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“The inability of the United Nations to unequivocally reject the Iraq war has been a major factor in its
demise”, says outgoing president of the UN General Assembly, Miguel d’Escoto. In the third and final
segment of his talk with Real News Senior Editor Paul Jay, d’Escoto digs into what he believes is at the
root of the US image problem around the world, its actions. He identifies the continued incarceration of
the Cuban 5 in US prison as an example of the hypocrisy of the “global war on terror”. But while
d’Escoto points out President Obama’s unwillingness to use his authority to single-handedly pardon the
five Cuban intelligence agents, he expresses a great deal of support for Obama. “I really trust President
Obama,” d’Escoto says, “but he is going up against the same reactionary forces that we faced in the
third world when we tried to change things.”

Story Transcript

PAUL JAY, SENIOR EDITOR, TRNN: Welcome back to The Real News Network. We’re in New York City at the United Nations with President of the General Assembly Miguel d’Escoto. Thanks for joining us again.


JAY: About a year after the Iraq War, Kofi Annan said that the Iraq War was illegal. He made the statement. It took quite some time to say it, but he said it. There’s been a lot of critique of the Security Council and the fact that the Security Council plays power politics, although around the Iraq War it was one of the few times, actually, the Security Council didn’t give the US what they wanted. On the other hand, they did it anyway, and there seemed to be no repercussions. But I didn’t see much coming from the General Assembly, either. If you have a war that was illegal, isn’t there also some mechanism and some responsibility on the General Assembly to have taken a position?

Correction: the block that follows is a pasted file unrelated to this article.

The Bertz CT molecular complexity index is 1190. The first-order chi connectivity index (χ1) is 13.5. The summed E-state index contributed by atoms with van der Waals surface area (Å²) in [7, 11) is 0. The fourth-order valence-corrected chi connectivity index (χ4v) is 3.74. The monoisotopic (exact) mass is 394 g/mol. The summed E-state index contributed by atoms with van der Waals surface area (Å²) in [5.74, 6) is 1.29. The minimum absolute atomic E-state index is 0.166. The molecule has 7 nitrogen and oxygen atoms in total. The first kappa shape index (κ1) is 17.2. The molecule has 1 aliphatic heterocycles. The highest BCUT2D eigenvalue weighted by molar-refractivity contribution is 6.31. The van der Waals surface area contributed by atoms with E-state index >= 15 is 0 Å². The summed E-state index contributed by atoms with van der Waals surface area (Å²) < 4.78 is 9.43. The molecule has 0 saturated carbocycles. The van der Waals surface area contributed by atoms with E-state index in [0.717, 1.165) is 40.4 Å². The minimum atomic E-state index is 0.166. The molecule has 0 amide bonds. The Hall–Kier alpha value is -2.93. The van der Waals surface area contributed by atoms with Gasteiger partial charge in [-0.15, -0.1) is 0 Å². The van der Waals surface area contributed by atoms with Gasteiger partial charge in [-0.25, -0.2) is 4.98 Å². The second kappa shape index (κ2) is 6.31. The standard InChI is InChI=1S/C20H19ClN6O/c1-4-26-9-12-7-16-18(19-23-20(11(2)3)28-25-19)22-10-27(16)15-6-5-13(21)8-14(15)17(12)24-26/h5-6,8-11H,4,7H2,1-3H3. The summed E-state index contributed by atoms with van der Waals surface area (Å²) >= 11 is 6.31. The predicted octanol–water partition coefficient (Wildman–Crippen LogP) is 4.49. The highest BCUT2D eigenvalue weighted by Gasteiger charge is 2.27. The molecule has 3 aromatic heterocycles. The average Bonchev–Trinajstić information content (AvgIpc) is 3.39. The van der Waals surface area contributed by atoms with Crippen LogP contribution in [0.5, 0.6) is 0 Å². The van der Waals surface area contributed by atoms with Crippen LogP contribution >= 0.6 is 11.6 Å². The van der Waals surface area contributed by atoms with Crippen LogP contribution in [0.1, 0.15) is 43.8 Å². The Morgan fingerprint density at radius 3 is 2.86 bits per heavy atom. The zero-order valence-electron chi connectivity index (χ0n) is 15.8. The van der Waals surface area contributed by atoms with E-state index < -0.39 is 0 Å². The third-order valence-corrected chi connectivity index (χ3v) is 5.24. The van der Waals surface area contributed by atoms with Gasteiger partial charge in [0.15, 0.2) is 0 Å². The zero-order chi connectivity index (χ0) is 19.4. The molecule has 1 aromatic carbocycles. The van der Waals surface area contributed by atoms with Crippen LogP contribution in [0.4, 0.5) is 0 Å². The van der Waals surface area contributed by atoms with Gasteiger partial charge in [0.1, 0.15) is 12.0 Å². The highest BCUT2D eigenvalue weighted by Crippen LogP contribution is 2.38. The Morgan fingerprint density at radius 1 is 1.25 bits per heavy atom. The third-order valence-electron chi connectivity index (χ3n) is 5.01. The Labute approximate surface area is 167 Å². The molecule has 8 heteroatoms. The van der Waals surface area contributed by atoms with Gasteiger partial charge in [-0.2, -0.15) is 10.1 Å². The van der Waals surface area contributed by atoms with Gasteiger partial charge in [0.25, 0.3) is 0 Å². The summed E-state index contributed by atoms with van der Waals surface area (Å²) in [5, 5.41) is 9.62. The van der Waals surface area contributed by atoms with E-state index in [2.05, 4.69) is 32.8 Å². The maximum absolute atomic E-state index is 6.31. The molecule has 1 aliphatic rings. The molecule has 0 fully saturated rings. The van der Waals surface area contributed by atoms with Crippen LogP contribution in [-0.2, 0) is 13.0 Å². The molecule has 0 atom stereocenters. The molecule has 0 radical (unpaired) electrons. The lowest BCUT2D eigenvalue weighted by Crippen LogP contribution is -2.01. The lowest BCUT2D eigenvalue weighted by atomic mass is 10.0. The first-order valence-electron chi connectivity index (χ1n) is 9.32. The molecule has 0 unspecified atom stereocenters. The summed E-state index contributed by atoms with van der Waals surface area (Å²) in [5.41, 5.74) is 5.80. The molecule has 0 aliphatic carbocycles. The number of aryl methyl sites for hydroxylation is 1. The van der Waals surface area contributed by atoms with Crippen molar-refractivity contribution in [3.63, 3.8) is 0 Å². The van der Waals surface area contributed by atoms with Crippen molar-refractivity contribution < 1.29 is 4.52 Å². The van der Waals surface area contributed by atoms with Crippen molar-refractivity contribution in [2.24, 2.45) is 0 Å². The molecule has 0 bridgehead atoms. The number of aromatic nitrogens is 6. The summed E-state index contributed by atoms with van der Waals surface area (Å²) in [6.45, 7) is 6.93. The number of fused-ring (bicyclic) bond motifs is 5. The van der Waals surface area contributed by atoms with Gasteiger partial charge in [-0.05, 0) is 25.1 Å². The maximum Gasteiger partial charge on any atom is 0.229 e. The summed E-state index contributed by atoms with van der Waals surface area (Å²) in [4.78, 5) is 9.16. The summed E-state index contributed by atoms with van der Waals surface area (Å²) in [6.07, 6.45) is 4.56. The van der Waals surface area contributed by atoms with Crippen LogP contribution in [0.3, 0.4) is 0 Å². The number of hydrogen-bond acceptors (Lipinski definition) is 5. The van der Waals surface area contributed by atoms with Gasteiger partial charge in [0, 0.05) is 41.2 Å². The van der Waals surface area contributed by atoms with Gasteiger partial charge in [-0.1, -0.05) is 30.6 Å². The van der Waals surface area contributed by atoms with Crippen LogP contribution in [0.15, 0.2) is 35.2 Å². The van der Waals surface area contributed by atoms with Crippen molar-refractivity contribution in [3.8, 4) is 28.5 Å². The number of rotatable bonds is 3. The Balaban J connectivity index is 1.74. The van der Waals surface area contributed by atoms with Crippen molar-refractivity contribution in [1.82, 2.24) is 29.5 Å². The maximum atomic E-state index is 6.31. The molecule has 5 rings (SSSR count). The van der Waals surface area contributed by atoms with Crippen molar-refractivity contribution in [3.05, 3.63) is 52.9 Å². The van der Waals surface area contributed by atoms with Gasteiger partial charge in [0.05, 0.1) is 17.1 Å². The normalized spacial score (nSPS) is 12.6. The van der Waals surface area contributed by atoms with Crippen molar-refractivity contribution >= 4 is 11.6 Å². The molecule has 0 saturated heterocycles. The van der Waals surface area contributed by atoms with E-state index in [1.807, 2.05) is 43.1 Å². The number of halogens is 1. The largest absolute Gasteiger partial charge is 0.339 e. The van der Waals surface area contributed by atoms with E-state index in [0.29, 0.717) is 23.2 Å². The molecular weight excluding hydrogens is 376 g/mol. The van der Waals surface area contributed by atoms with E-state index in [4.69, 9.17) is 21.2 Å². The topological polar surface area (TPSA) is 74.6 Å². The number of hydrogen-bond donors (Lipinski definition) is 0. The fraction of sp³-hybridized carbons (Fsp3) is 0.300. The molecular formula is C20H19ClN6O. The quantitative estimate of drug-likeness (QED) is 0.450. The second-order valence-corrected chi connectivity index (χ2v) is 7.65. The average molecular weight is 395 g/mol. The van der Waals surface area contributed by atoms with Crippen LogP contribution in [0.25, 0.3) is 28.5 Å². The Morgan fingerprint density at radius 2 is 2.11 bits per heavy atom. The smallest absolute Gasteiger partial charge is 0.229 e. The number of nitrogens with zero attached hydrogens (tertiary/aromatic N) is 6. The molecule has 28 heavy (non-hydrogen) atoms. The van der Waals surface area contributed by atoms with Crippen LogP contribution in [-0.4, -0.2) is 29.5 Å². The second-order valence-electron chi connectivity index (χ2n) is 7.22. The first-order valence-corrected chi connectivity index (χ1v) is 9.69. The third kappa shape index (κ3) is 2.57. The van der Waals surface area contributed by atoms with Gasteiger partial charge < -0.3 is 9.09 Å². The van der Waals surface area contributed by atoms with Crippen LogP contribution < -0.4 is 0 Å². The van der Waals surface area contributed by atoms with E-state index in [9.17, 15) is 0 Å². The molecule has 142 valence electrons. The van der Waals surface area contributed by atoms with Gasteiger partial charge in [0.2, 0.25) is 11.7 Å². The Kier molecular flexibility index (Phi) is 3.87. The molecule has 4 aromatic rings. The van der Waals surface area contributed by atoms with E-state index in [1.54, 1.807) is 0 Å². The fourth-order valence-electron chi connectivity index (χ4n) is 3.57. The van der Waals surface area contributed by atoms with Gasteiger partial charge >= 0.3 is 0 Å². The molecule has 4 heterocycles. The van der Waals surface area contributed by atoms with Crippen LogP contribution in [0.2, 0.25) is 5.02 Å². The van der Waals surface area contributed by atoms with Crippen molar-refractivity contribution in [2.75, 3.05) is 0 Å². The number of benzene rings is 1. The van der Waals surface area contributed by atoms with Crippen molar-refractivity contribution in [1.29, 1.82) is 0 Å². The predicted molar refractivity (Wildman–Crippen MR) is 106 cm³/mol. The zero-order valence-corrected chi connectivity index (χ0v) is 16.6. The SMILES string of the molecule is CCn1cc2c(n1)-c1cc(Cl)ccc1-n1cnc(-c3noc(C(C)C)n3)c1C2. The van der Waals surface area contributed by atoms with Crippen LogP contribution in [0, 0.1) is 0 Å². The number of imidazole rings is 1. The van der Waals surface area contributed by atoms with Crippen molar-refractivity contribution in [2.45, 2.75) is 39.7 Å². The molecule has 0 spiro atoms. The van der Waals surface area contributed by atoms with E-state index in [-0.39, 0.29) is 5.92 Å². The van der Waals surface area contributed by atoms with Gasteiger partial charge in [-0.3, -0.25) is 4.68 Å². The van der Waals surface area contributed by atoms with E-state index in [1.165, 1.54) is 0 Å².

D’ESCOTO: That is one of the reasons why failure to do that, that clear, unequivocal repudiation of things like the Iraq War, that is the reason why the United Nations has lost so much prestige and credibility. I do think it is up to the members. Countries are clear about that. They know this should be done, but they’re afraid.

JAY: And this decade more or less began with September 11 and the attacks on the Twin Towers. Your thoughts on this last eight, nine years and what it’s meant, particularly for the United Nations and international law.

D’ESCOTO: Not only the decade but the millennium, the century, began with this terrible terrorist attack on the Twin Towers. Now, that certainly was a bad thing that got the universal condemnation of mankind. It happened on the very anniversary of the bombing of La Moneda, the Chilean presidential palace, and the murder of President Allende, with the complicity—as has happened in many other occasions—of the United States. There are many consequences. Okay. So now they say don’t look back. Well, the present is a result of what’s back.

JAY: You’re referring to President Obama when he was in Trinidad.